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#

2 Matrix Notation

Although matrices and certain matrix operations were used as long ago
as 2000 BC in ancient China, it is only relatively recently that a
comprehensive matrix algebra has been developed. During the 1850's,
Cayley worked on general algebraic systems (Boyer, 1985 p. 627)
and developed the basis of matrix algebra as it is
used today. The concept of a matrix is a very simple one, being just
a table of numbers or symbols laid out in *rows* and *
columns*,

In most texts, the table is enclosed in brackets, either: curved,
; square,
; or curly,
.
It is conventional to specify the configuration of the matrix in terms
of Rows Columns and these are its *dimensions* or *
order*. Thus the first
matrix above is of order 3 by 2 and the second is a
matrix.
A common occurrence of matrices in behavioral sciences is the *data
matrix* where the *rows are
subjects* and the *columns are measures,* e.g.,

It is convenient to let a single letter symbolize a matrix. This is
written in UPPERCASE **boldface.** Thus we might say that our data
matrix is **A**, which in handwriting we would underline with either
a straight or a wavy line. Sometimes a matrix is written
to specify its dimensions. The economy of using matrices is
immediately apparent: we can represent a whole table by a single
symbol, whether it contains just one row and one column, or a billion
rows and a billion columns! There are several special terms for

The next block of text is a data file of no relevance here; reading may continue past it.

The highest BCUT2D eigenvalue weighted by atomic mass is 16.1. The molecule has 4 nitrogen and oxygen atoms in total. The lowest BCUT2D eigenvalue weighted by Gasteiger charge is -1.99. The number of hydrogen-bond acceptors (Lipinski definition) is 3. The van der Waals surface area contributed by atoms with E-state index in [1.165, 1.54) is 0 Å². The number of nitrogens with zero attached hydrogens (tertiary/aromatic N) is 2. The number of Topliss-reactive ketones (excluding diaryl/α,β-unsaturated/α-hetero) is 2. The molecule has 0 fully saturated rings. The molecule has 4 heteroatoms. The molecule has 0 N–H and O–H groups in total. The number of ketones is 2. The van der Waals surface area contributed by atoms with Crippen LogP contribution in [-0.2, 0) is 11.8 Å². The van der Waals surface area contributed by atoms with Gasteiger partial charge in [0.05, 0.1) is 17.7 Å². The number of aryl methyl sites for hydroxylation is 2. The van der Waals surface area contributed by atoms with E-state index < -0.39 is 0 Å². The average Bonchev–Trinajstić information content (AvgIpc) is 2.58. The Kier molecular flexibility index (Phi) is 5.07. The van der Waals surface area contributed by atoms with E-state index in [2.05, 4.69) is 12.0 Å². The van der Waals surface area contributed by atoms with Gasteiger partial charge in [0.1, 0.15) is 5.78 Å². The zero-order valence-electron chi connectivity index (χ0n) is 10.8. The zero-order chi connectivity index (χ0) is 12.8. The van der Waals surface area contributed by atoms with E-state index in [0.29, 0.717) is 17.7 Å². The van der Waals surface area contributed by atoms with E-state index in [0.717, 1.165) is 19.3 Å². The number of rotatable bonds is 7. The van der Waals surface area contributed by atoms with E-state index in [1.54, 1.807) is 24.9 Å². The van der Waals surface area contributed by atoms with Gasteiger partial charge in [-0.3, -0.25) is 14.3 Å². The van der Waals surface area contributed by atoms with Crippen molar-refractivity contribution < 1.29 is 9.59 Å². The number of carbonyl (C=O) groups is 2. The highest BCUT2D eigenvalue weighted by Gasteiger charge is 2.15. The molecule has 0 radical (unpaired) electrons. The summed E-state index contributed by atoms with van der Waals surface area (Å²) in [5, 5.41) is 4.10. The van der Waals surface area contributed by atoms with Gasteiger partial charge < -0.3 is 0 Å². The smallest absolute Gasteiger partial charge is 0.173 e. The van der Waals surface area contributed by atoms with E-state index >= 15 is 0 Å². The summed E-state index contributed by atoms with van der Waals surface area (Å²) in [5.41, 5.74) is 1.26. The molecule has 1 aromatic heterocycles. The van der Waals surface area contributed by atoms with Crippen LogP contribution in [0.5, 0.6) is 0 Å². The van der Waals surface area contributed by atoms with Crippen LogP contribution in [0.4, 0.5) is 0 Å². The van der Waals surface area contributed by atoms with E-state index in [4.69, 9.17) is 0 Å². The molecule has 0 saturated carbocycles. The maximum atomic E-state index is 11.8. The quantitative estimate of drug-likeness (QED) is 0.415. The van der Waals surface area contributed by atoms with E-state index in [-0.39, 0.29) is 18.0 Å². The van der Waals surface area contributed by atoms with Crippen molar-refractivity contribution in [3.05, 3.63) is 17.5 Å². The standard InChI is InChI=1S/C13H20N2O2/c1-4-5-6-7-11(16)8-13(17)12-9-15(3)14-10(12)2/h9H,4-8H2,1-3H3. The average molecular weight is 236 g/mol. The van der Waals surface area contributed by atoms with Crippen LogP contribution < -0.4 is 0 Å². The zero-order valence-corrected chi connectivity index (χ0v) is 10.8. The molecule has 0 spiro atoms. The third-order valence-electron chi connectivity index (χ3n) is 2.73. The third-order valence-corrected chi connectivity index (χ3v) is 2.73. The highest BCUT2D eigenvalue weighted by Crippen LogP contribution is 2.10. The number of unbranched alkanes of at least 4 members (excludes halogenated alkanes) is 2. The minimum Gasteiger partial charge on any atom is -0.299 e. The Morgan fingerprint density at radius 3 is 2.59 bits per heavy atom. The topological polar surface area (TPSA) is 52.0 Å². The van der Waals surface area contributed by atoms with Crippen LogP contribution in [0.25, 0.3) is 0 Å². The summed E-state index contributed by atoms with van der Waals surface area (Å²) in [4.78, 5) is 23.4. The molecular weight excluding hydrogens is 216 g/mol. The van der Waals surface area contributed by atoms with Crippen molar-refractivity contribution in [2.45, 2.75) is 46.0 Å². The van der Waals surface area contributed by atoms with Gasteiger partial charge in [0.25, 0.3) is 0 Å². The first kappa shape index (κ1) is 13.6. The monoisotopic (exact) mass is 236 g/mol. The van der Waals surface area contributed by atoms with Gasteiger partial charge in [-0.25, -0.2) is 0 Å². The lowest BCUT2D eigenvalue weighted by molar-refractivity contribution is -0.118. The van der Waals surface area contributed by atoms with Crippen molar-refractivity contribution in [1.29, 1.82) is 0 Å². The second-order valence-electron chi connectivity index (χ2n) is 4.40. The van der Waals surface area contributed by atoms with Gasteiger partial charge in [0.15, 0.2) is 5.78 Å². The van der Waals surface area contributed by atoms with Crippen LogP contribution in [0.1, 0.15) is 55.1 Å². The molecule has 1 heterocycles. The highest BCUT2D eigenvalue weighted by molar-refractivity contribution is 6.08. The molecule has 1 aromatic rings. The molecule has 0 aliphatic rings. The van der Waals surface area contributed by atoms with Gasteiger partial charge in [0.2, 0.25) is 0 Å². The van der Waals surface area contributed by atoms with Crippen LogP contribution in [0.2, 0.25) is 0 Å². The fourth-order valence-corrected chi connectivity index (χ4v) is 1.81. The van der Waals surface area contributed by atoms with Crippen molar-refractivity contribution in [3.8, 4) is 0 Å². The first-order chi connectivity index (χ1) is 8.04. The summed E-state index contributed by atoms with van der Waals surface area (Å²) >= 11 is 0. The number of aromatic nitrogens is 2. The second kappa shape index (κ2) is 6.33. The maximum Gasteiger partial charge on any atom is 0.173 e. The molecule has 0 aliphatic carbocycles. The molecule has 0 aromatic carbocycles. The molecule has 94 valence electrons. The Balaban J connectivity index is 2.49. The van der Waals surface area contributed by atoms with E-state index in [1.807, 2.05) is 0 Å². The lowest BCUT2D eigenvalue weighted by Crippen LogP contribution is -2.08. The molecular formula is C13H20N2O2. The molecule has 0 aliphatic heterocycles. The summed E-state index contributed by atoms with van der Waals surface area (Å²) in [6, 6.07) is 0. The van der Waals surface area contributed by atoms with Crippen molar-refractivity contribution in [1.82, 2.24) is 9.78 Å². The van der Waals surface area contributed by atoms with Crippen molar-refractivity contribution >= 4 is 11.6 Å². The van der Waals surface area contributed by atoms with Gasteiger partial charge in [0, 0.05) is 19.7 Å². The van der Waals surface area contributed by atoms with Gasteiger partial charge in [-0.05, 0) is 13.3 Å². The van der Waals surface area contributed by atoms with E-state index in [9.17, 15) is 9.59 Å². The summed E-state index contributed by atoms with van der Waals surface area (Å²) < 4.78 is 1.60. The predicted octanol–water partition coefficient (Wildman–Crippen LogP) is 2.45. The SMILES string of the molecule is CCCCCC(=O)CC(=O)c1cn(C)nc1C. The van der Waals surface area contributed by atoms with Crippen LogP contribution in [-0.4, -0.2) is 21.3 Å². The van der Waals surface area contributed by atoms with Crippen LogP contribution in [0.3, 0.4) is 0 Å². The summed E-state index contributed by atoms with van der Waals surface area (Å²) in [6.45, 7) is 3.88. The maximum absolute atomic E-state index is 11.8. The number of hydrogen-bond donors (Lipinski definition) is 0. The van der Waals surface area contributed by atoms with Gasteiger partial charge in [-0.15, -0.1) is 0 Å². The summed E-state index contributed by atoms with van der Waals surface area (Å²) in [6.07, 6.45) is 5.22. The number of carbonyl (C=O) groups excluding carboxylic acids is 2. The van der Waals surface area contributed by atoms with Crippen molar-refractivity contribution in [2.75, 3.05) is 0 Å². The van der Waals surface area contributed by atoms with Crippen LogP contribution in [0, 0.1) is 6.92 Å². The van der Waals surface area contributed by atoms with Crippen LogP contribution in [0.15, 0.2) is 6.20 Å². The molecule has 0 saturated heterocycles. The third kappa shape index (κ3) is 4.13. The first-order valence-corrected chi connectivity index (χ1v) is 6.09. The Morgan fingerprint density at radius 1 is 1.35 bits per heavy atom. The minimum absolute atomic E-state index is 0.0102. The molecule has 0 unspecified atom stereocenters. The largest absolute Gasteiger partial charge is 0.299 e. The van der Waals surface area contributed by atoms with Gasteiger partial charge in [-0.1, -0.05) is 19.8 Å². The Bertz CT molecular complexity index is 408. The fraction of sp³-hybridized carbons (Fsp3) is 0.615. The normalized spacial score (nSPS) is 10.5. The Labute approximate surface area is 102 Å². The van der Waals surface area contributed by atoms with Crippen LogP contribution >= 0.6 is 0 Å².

matrices with one row or one column or both. When a matrix consists
of a single number, it is called a *scalar*;
when it consists of single column (row) of numbers it is called a
column (row) *vector*. Scalars are usually
represented as lower case, non-bold letters. Vectors are normally
represented as a **bold** lowercase letter. Thus, the weight
measurements of our four subjects are

We can refer to the specific elements of matrix as
where indicates the row number and indicates the column
number.
Certain special forms of matrices exist. We have already defined
scalars and row and column vectors. A matrix full of zeroes is called
a *null* matrix and a matrix full of ones is
called a *unit matrix*. Matrices in which the
number of rows is equal to the number of columns are called *
square* matrices. Among square matrices, *
diagonal matrices* have at least one non-zero
diagonal element, with every off-diagonal element zero. By diagonal,
we mean the `leading diagonal' from the top left element of the matrix
to the bottom right element. A special form of the diagonal matrix is
the *identity* matrix, **I**, which has
every diagonal element one and every non-diagonal element zero. The
identity matrix functions much like the number one in ordinary
algebra.

** Next:** 3 Matrix Algebra Operations
** Up:** 4 Matrix Algebra
** Previous:** 1 Introduction
** Index**
Jeff Lessem
2002-03-21